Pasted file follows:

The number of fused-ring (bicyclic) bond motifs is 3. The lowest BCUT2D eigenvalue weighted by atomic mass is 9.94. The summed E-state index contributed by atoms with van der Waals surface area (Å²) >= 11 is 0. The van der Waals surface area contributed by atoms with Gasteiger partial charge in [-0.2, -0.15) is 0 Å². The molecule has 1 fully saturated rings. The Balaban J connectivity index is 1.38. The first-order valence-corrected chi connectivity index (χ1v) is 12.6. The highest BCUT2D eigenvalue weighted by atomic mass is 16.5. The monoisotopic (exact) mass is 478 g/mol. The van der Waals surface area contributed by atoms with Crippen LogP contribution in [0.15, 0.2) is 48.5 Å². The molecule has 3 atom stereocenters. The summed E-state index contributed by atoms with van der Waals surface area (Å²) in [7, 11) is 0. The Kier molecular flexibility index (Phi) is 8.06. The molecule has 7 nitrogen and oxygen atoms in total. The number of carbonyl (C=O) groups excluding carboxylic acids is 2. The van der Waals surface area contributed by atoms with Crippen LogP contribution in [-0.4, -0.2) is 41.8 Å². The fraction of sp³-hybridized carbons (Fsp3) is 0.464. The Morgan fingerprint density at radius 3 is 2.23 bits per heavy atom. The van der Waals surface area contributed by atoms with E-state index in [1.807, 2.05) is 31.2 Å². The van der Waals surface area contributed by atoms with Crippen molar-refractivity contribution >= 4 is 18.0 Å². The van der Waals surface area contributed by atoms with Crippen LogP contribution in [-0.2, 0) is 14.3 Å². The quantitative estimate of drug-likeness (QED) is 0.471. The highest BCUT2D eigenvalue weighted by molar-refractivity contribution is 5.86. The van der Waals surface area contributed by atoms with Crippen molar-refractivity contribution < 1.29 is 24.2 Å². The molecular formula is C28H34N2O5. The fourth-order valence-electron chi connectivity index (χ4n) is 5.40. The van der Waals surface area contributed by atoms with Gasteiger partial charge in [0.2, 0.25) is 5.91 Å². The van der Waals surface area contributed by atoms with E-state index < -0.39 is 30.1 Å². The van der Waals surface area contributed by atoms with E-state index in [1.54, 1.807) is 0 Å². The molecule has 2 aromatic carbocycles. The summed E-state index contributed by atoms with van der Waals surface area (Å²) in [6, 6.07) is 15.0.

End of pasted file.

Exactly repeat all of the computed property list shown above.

The number of fused-ring (bicyclic) bond motifs is 3. The lowest BCUT2D eigenvalue weighted by atomic mass is 9.94. The summed E-state index contributed by atoms with van der Waals surface area (Å²) >= 11 is 0. The van der Waals surface area contributed by atoms with Gasteiger partial charge in [-0.2, -0.15) is 0 Å². The molecule has 1 fully saturated rings. The Balaban J connectivity index is 1.38. The first-order valence-corrected chi connectivity index (χ1v) is 12.6. The highest BCUT2D eigenvalue weighted by atomic mass is 16.5. The monoisotopic (exact) mass is 478 g/mol. The van der Waals surface area contributed by atoms with Crippen LogP contribution in [0.15, 0.2) is 48.5 Å². The molecule has 3 atom stereocenters. The summed E-state index contributed by atoms with van der Waals surface area (Å²) in [7, 11) is 0. The Kier molecular flexibility index (Phi) is 8.06. The molecule has 7 nitrogen and oxygen atoms in total. The number of carbonyl (C=O) groups excluding carboxylic acids is 2. The van der Waals surface area contributed by atoms with Crippen LogP contribution in [-0.4, -0.2) is 41.8 Å². The fraction of sp³-hybridized carbons (Fsp3) is 0.464. The Morgan fingerprint density at radius 3 is 2.23 bits per heavy atom. The van der Waals surface area contributed by atoms with E-state index in [1.807, 2.05) is 31.2 Å². The van der Waals surface area contributed by atoms with Crippen molar-refractivity contribution >= 4 is 18.0 Å². The van der Waals surface area contributed by atoms with Crippen LogP contribution in [-0.2, 0) is 14.3 Å². The quantitative estimate of drug-likeness (QED) is 0.471. The highest BCUT2D eigenvalue weighted by molar-refractivity contribution is 5.86. The van der Waals surface area contributed by atoms with Crippen molar-refractivity contribution < 1.29 is 24.2 Å². The molecular formula is C28H34N2O5. The fourth-order valence-electron chi connectivity index (χ4n) is 5.40. The van der Waals surface area contributed by atoms with Gasteiger partial charge in [0.2, 0.25) is 5.91 Å². The van der Waals surface area contributed by atoms with E-state index < -0.39 is 30.1 Å². The van der Waals surface area contributed by atoms with E-state index in [1.54, 1.807) is 0 Å². The molecule has 2 aromatic carbocycles. The summed E-state index contributed by atoms with van der Waals surface area (Å²) in [6, 6.07) is 15.0.